What is Self-Determination and Why is it Important

What is Self-Determination and Why is it
Important for Ensuring the Post-Secondary
Success of At-Risk Students and Students with
Special Needs
Presented by: Dr. Russell G. Dubberly, N.B.C.T.
State Director of Education
Pace Center for Girls, Inc.
Self-Determination is:
A foundation of human will, a lifting
of the spirit, and a right of all
Agran, Snow, and Swaner (1999)
listed the following constructs that
encompass self-determination:
(a) decision making,
(b) problem solving,
(c) choice making,
(d) self-management,
(e) self-awareness,
(f) self-advocacy
(g) goal setting.
Self-Determination as a Construct
Wehmeyer (2005) reported that selfdetermination can be described in
different constructs that relate to (a) a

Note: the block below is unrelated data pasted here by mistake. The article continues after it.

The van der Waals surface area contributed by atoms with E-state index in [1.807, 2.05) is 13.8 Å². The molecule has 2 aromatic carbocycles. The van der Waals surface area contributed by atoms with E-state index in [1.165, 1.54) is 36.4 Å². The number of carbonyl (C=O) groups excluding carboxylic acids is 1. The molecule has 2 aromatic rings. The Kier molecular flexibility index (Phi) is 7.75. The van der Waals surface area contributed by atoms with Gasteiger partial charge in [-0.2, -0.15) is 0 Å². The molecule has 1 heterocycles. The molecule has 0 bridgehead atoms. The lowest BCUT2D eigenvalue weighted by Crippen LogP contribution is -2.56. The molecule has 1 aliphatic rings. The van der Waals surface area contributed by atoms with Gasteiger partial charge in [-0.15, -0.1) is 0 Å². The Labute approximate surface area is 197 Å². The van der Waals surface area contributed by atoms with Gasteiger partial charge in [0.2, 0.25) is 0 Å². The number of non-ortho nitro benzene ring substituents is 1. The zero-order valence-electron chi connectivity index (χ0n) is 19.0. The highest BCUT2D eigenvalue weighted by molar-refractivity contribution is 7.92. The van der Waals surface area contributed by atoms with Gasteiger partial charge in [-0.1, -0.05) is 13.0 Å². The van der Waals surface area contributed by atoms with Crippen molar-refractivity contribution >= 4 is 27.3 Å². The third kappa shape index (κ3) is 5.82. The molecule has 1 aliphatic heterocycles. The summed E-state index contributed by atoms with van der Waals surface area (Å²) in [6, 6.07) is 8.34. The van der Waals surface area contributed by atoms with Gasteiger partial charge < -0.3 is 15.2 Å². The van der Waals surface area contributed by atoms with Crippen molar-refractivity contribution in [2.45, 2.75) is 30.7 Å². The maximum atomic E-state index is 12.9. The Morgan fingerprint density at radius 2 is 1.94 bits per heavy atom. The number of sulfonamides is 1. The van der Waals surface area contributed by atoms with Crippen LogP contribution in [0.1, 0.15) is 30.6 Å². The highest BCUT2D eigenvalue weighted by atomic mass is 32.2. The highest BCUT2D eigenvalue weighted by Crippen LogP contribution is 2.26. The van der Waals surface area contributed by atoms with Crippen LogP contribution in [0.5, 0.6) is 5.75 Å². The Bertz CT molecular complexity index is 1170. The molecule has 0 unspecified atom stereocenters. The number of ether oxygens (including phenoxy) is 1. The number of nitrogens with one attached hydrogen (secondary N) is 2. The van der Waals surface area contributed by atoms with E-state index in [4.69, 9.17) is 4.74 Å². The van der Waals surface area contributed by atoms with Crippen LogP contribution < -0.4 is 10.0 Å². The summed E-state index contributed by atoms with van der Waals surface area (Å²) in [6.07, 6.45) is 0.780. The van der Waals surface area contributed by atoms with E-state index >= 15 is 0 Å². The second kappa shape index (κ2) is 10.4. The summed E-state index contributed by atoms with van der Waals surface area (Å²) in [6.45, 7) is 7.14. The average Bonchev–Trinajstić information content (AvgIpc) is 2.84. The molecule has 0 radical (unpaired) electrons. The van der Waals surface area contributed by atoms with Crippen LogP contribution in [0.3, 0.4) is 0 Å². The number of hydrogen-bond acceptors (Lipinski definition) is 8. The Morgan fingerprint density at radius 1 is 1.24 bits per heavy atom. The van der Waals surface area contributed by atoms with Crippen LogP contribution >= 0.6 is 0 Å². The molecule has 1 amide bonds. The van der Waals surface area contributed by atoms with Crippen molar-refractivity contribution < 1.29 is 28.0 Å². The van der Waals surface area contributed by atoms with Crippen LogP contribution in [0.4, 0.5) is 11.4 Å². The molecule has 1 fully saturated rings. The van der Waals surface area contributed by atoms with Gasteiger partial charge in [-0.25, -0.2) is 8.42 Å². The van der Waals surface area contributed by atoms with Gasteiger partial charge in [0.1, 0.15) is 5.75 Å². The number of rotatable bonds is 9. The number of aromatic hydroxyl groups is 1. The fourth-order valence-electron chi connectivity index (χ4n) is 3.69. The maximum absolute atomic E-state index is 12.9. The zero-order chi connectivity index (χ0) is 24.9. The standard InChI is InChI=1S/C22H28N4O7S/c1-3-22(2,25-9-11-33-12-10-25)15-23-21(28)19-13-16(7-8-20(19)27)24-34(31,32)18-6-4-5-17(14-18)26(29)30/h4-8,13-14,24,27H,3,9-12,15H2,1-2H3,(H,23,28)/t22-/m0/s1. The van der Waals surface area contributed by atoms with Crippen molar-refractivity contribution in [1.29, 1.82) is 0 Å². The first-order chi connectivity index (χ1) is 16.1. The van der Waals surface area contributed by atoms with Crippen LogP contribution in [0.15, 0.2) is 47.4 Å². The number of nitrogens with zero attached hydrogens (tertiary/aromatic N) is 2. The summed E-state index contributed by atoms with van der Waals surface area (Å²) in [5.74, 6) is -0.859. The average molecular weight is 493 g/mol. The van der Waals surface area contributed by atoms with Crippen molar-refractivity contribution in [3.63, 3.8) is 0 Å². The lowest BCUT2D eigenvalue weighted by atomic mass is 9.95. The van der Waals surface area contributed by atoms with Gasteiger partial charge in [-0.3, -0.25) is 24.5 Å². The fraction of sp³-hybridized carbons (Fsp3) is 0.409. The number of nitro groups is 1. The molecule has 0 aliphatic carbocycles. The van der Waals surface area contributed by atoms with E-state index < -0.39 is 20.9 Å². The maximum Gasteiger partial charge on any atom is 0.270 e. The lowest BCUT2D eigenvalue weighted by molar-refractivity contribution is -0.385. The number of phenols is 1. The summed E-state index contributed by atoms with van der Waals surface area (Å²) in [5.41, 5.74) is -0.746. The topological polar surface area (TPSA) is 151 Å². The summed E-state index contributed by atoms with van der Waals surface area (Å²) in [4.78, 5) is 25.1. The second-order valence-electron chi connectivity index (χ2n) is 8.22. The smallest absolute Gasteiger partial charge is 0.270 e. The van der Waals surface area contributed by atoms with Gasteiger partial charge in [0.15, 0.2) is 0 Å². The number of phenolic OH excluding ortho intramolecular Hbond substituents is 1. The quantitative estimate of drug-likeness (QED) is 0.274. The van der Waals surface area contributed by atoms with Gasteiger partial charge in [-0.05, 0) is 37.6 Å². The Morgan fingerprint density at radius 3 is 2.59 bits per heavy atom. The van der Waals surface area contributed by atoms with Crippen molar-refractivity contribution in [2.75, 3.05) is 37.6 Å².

process or outcome, (b) an independent
performance of behavior, (c) selfreliance or self-sufficiency, and (d) a
behavior that is successful, as
something you do or as just choice.
Positive Outcomes
Wehmeyer and Palmer (2003) found that
students with disabilities labeled as having
higher levels of self-determination at
graduation were more likely to have moved
out of the home that they lived in during
high school and into their own home by
their 3rd year as a post-graduate.
Wehmeyer and Palmer also found that
students with disabilities labeled as having
higher levels of self-determination were
also disproportionately more likely to be
competitively employed one year after
Self-Determination for Students
with Special Needs
Self-determination is an integral
component for special needs and at-risk
students to participate successfully in